Village of Hope Stories – Shana


Shana’s story: “I think the biggest thing for me is to get my students engaged in their academics, in their life, and in wanting to be a lifelong learner. My overall goal is for my students to embrace their self-worth and have hope about their futures.”

As a teacher at the boys’ facility in Carleton Place since 2012. I provide academic support to our clients, primarily for grades nine to 12. I try my best to tailor the curriculum to where they’re at when they arrive. They may be close to graduating and need to finish some credits, or they may be in grade nine and just starting out with compulsory courses. Some guys come in who haven’t been in school for years. In a lot of ways, it’s like a one-room schoolhouse where everyone is working at their own level and towards their own personal goals.

They all come in with different abilities, different interests, and different educational needs. It’s about trying to meet them where they are, understand their goals for when they leave DSYTC, and figure out, sometimes day by day, what will work best for them to be successful. I think the biggest thing for me is to get them engaged in their academics, in their life, and in wanting to be a lifelong learner. My overall goal is for my students to embrace their self-worth, have hope about their futures and to become reconnected with themselves. Finding opportunities to empower my students to expand their knowledge of various post-secondary options and careers that interest them is so important. This helps build their confidence and get them excited for their futures.

When I was in university, I did a placement at a provincial group home school for students with mental health issues. It was a unique placement in a smaller setting, and I walked away from that experience thinking that this was something I’d really like to do one day. The opportunity to work one-on-one with students is so rewarding. While I did start out in a mainstream high school, I also spent 10 years working with students in a day program at the Royal Ottawa Mental Health Centre before I applied to the DSYTC, whose philosophy and approach really appealed to me. Having all these different supports in place and being able to go to school while living in treatment is huge for these kids, so they don’t miss out on their academics.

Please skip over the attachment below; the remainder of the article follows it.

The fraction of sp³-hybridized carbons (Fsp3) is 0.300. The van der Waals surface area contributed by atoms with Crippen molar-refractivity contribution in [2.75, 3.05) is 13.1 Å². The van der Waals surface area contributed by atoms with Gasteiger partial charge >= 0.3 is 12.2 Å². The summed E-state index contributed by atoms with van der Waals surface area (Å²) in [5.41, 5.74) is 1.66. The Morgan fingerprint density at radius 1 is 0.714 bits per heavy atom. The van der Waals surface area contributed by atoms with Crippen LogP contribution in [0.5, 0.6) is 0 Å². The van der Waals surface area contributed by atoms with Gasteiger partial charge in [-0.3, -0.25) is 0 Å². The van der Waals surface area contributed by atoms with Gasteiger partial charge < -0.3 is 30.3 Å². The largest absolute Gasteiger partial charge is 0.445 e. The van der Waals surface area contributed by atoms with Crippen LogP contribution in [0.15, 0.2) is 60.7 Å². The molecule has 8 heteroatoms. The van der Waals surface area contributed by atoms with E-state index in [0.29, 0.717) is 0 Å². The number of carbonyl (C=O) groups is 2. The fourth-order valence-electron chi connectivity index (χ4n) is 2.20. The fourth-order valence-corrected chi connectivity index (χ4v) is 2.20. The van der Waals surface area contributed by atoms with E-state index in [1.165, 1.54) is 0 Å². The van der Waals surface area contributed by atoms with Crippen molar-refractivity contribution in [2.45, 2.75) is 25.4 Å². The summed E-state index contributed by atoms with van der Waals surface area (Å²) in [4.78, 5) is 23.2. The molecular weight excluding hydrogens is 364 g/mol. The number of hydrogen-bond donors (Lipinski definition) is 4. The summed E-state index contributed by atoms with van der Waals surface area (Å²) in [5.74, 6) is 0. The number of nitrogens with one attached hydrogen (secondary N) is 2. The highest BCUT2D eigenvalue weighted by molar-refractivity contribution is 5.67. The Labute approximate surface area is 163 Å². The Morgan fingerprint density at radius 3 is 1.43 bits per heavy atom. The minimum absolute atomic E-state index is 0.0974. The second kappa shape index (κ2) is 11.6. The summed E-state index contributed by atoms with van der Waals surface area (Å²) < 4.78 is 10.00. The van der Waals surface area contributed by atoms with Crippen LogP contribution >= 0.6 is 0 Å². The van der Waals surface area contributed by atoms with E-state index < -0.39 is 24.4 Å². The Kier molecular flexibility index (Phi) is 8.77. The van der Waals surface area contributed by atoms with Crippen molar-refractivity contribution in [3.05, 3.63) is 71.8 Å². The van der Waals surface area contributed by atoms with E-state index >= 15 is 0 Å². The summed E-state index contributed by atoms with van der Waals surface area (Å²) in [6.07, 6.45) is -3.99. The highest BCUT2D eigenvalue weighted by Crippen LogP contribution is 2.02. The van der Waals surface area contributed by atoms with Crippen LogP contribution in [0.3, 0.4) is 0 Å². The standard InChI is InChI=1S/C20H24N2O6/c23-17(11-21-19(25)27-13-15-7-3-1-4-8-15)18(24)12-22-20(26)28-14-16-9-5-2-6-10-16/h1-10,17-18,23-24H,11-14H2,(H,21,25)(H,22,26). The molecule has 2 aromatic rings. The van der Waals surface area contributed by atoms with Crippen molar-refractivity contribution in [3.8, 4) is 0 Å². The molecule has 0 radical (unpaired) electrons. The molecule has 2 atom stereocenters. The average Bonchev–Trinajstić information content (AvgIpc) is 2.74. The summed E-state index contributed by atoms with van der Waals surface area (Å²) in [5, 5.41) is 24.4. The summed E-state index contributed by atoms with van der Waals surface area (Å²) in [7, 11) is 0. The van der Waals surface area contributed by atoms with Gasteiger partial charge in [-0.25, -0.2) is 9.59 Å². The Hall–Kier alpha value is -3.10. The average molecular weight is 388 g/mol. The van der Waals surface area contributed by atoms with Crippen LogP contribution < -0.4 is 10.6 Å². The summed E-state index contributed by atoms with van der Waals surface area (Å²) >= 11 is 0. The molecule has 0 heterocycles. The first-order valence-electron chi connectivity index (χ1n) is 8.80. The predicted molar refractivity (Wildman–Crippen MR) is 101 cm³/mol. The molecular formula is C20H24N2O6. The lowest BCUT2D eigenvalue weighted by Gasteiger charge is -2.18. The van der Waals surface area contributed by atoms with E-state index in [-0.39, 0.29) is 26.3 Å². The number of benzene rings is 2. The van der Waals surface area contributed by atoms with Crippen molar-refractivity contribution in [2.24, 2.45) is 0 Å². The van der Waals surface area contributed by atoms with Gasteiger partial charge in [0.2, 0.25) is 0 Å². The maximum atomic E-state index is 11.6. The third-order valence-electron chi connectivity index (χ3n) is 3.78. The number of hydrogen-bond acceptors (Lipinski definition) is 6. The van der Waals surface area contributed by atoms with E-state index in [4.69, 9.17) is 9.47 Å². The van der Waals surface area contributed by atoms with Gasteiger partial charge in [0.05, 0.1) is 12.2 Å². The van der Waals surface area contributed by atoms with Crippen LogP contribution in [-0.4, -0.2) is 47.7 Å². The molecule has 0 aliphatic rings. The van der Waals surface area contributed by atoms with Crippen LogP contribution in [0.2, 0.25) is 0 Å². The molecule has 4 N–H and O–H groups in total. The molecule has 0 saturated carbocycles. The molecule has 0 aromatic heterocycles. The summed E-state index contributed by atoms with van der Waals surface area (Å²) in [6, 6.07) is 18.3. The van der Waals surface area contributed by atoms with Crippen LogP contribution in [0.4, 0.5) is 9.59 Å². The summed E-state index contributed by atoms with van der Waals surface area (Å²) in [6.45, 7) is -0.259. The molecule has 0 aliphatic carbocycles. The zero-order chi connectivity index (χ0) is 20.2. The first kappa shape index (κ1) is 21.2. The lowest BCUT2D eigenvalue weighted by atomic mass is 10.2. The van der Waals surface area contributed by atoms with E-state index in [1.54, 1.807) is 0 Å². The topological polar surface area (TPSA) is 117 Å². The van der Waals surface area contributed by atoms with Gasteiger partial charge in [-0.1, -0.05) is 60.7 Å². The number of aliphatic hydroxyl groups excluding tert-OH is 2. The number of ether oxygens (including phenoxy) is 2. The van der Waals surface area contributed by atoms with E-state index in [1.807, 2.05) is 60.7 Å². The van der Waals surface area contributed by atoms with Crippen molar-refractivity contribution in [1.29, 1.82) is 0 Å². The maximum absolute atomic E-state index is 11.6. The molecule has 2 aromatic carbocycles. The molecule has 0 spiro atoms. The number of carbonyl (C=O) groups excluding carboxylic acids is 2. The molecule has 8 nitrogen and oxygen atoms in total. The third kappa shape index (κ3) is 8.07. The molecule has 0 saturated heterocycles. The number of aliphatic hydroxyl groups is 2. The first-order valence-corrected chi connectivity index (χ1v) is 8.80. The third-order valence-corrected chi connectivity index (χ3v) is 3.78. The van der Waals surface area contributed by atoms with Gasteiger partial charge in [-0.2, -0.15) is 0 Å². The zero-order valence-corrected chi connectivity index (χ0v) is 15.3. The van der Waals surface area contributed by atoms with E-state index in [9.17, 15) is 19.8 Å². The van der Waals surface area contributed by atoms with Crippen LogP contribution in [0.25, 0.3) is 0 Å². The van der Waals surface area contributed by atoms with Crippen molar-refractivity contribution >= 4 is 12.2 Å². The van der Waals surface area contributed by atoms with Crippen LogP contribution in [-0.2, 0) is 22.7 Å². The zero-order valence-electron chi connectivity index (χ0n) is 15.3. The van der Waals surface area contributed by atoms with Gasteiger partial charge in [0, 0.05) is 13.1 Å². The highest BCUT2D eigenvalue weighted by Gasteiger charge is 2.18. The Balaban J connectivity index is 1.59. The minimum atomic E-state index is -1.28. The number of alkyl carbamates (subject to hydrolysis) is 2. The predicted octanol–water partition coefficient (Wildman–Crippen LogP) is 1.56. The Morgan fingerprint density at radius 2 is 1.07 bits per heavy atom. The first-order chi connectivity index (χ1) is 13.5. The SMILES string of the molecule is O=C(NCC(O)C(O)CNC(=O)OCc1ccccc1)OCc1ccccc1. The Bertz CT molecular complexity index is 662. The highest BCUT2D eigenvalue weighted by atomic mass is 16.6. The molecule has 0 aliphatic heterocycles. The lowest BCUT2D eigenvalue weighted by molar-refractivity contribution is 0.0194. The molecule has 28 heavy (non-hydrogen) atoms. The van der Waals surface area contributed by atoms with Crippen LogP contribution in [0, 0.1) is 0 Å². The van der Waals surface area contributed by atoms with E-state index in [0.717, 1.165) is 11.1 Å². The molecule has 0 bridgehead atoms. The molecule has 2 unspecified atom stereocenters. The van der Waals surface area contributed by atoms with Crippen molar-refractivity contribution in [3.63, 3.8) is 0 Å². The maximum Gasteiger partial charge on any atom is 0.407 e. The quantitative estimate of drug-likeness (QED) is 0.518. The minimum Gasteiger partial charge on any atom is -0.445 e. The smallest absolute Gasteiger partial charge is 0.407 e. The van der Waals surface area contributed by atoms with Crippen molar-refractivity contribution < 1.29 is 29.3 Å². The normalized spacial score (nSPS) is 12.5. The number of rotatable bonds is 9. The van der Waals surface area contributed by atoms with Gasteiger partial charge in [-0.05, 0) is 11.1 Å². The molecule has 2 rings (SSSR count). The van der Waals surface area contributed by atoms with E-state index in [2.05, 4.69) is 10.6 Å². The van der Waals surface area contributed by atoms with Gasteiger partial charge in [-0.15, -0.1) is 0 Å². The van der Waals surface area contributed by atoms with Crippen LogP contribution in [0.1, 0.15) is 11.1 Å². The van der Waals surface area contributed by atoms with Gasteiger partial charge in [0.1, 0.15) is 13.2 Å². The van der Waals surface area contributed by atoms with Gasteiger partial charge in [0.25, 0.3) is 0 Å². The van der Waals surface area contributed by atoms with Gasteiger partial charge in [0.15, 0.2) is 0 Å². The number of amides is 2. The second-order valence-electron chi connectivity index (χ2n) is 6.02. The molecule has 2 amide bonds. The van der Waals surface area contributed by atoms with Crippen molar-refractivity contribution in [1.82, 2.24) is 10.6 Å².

I think the services DSYTC provides are close to all of us. I think that people should know that the clients here are amazing humans who are working hard to improve their lives. Their effort, courage, and perseverance are admirable. There is so much support here, and the clients are learning strategies – and gaining insights – that they’ll have with them for the rest of their lives. You can’t wave a magic wand and never have any issues arise again as life is unpredictable. But they are learning so many skills that they’re going to take with them that go far beyond the reasons they came here in the first place.

All my students inspire me in different ways. Observing the growth and work they are investing in themselves by taking advantage of the opportunity to catch up academically or work ahead is quite inspiring. Those moments when you see things coming together or when you witness them express excitement about their future endeavors are the best days! It is a privilege I am proud to be a part of.

Shana Kendall is a teacher at the Dave Smith Youth Treatment Centre.


There’s been a lot of progress made on the new build!


112 Willowlea Road,
Carp, Ontario K0A 1L0
613-594-8333 ext.1201
Charitable Registration # 88992 6242 RR0001